# Bayes factor using brms

Hi all,

Attached are some data that I am trying to do a Bayes factor analysis on using brms.
Reproducible code is below. I set pretty reasonable priors for the fixed effects factors. I am testing the null hypothesis that the parameter for the factor dat is 0, against the alternative prior that the parameter for dat is Normal(0,1). After fitting the full and null models, i.e., models with and without dat as a fixed factor, I computed bayes factor using the function bayes_factor in brms 100 times, and each time I get a new number:

``````summary(bf_values)
Min. 1st Qu.  Median    Mean 3rd Qu.    Max.
0.05725 0.12663 0.19257 0.23821 0.30977 0.85361
``````

So the BF in favor of the alternative is between 1 and 17! Once the models are fitted, why does the bayes factor vary so much?

dat.txt (16.2 KB)

``````# load data:

library(brms)
#- Null: Effect of Dat = 0
#- Alternative: Normal(0,1) for all the fixed effects factors

priors_logrt_normal<-c(set_prior("normal(0,10)", class = "b"),
set_prior("normal(0,1)", class = "b",coef="dat"),
set_prior("normal(0,1)", class = "b",coef="int"),
set_prior("normal(0,1)", class = "sd"),
set_prior("normal(0,1)", class = "sigma"),
set_prior("lkj(2)", class = "cor"))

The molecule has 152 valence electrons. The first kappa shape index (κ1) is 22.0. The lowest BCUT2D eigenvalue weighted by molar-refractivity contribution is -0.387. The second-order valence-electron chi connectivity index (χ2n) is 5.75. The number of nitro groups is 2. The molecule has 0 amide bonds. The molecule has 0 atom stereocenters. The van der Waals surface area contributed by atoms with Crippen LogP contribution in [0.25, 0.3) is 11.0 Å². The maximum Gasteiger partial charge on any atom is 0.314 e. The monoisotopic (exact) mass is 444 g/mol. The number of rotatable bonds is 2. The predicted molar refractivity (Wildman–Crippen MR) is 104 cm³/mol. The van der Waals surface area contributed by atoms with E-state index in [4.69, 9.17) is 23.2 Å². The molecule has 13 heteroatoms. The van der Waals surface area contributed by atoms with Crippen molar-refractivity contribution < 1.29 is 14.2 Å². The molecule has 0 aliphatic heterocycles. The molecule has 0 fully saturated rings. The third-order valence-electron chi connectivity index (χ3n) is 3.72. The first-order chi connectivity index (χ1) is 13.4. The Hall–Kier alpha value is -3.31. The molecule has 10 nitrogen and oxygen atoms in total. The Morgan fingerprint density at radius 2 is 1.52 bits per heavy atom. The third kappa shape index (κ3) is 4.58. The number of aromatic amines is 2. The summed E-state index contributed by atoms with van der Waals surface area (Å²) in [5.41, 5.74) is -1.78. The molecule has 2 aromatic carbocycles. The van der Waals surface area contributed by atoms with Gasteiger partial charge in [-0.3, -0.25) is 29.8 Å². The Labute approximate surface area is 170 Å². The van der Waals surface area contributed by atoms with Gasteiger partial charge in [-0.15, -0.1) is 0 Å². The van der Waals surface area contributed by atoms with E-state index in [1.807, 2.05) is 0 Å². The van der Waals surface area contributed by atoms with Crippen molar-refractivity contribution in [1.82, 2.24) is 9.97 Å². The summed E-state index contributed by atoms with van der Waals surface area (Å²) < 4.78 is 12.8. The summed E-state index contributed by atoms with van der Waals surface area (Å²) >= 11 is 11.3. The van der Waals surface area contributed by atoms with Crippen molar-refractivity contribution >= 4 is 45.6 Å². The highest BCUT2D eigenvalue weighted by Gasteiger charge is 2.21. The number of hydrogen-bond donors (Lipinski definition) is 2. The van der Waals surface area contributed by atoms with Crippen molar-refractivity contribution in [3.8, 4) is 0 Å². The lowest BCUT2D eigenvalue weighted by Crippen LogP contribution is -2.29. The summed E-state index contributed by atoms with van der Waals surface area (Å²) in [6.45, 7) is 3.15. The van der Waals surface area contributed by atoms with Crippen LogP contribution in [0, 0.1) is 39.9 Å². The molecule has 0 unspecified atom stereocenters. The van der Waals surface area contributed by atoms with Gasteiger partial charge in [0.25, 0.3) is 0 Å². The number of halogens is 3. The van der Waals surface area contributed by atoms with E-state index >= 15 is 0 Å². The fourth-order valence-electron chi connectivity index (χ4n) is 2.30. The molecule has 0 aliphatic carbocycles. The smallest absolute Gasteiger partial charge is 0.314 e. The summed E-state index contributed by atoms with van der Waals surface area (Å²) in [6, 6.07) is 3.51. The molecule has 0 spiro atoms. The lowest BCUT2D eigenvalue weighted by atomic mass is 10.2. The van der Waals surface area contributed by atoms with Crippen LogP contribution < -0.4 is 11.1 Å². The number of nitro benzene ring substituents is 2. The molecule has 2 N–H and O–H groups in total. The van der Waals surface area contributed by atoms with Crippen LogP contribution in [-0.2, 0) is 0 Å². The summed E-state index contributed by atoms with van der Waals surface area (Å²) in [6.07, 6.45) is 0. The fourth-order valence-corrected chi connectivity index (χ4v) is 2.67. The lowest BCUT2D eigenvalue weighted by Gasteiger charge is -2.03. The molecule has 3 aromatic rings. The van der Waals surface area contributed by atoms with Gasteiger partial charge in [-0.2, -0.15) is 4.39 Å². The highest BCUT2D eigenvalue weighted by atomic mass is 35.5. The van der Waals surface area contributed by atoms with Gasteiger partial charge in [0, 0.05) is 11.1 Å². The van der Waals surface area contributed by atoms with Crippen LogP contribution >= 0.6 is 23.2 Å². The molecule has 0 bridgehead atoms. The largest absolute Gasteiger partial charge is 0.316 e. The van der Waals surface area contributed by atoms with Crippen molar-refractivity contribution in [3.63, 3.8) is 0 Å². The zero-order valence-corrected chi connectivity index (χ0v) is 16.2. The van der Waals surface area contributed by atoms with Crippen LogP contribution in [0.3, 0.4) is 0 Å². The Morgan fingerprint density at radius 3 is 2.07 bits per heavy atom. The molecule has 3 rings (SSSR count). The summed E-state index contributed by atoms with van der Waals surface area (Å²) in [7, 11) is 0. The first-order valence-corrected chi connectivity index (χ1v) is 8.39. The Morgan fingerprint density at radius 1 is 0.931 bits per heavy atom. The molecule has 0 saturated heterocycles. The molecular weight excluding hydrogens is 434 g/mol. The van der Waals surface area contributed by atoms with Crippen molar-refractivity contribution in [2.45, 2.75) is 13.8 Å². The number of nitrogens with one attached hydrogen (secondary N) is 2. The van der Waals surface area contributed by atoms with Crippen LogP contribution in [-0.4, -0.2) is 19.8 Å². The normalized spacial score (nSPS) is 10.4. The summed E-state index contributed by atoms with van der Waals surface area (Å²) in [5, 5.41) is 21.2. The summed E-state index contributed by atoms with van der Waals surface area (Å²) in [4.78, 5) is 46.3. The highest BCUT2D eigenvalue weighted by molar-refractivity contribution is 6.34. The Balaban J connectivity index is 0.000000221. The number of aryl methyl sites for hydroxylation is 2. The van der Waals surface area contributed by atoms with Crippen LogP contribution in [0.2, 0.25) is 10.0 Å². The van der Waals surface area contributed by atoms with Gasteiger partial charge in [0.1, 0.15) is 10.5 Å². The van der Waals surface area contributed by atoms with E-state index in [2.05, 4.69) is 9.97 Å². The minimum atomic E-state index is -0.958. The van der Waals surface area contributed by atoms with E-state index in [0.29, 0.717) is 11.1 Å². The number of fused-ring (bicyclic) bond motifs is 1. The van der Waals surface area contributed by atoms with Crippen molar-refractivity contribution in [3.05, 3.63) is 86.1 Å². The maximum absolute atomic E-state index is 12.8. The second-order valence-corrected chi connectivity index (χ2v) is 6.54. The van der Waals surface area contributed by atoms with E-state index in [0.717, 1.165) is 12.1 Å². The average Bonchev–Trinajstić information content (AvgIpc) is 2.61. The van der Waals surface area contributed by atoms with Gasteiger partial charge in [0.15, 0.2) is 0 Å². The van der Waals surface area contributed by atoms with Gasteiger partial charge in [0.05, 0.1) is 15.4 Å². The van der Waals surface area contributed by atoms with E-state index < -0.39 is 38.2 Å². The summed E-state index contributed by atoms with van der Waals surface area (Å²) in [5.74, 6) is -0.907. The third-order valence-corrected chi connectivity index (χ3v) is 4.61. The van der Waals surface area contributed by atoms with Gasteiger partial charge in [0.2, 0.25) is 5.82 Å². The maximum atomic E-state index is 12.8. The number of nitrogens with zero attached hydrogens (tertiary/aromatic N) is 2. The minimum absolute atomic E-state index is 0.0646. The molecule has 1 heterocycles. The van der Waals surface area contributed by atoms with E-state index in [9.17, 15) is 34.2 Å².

full1 <-brm(formula = log(region7) ~ dat + adj + int  +
(1 +
| subj)+ (1 +
| item),
family = gaussian(),
prior = priors_logrt_normal,
warmup = 1000,
iter = 2000,
chains = 4,
save_all_pars= TRUE,

## null model:
NULLpriors_logrt_normal<-c(set_prior("normal(0,10)", class = "b"),
set_prior("normal(0,1)", class = "b",coef="int"),
set_prior("normal(0,1)", class = "sd"),
set_prior("normal(0,1)", class = "sigma"),
set_prior("lkj(2)", class = "cor"))

null1 <- brm(formula = log(region7) ~ adj + int  +
(1 + dat+ adj + int
| subj)+ (1 +
| item),
family = gaussian(),
prior = NULLpriors_logrt_normal,
warmup = 1000,
iter = 2000,
chains = 4,
save_all_pars= TRUE,

set.seed(4321)

bf_values<-rep(NA,100)
for(i in 1:100){
bf01<-bayes_factor(null1,full1)
bf_values[i]<-bf01\$bf
}

summary(bf_values)
Min. 1st Qu.  Median    Mean 3rd Qu.    Max.
0.05725 0.12663 0.19257 0.23821 0.30977 0.85361
``````

sessionInfo()

``````R version 3.4.4 (2018-03-15)
Platform: x86_64-apple-darwin15.6.0 (64-bit)
Running under: macOS Sierra 10.12.6

Matrix products: default
BLAS: /System/Library/Frameworks/Accelerate.framework/Versions/A/Frameworks/vecLib.framework/Versions/A/libBLAS.dylib